Let’s worry about the effects of ‘normative uncertainty’ (Sepielli 2009, 5), or credences lower than 1 in beliefs like p’ and q’, first. I’ll be less sure that x, not y, is the right action insofar as I’m unsure that Ox is stronger than Oy, but also due to the differences between the strengths of Ox and Oy about which I’m unsure. Consider a case in which I’m unsure whether saving a life is more important than telling the truth. Whether I think that I ought to lie to save a life will depend not just on how sure I am that saving lives is more important than telling truths, but also on how much more important than telling truths I think saving lives is. The relationship between these two factors can be expressed by a single value – let’s call it an ‘obligation credence’ – which we determine by treating our credences in p’ and q’ (call these Cp’ and Cq’) as probabilities that p’ and q’ are true. If we ‘just knew’ p’ and q’ then we would ‘know’ that satisfying Ox will have a rightness tracking n and satisfying Oy will have a rightness tracking m. Because we don’t, however, satisfying Ox has an ER equal to n multiplied by the probability of (i.e. our credence in) the truth of p’; satisfying Oy has an ER equal to m multiplied by the probability of the truth of q’. Call the obligation credences for Ox and Oy,OCx’ and ‘OCy’, and think of them as pro tanto expected rightnesses for satisfying the pro tanto obligations, wherever, whenever. The values for OCx and OCy can then be used to ensure the procedure as a whole accounts for normative uncertainties.15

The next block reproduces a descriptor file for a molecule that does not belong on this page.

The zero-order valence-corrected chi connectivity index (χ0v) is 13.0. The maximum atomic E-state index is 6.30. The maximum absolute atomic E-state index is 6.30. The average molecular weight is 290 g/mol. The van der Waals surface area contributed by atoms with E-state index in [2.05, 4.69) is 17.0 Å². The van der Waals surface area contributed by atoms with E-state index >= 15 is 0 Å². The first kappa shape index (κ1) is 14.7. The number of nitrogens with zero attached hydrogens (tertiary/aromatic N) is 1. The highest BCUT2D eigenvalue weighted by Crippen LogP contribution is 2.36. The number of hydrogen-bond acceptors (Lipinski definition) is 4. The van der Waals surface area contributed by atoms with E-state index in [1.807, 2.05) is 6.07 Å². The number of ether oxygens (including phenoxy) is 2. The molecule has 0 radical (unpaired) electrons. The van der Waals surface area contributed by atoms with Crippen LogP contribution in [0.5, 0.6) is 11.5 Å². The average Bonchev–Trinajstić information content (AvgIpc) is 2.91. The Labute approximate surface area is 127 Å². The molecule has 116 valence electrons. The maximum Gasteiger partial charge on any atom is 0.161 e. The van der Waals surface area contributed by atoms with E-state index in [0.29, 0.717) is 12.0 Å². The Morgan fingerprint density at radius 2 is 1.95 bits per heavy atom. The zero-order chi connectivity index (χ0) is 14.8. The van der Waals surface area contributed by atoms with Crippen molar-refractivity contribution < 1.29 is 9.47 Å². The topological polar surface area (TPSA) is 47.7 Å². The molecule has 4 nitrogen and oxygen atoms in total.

‘Non-normative’ uncertainties (Sepielli 2009, 5), credences below 1 in propositions like p and q, also play a role in calculating the ER for particular actions. If I think it sufficiently unlikely that telling this lie will save this life, I will think it wrong to tell the lie even though I think life-saving is much more important than truth-telling. Call the credences concerning propositions like p and q our ‘satisfaction credences’. Now that we have obligation credences and satisfaction credences, we can calculate the ER of an action in a way which accounts for normative uncertainty, non-normative uncertainty, and the differences in strengths between different pro tanto obligations. Just multiply the satisfaction credence for an act by the sum of the obligation credences for all the pro tanto obligations one believes that act has a chance of satisfying. (If we like, we can split up the satisfaction credence for the act into a set of satisfaction credences, one for each pro tanto obligation we think the act might satisfy, and add those together, then multiply the result by the sum of the obligation credences for all those pro tanto obligations.)16 Note that when this procedure is for comparing mutually exclusive courses of action. Multiple courses of action which can be carried out together can be combined into one.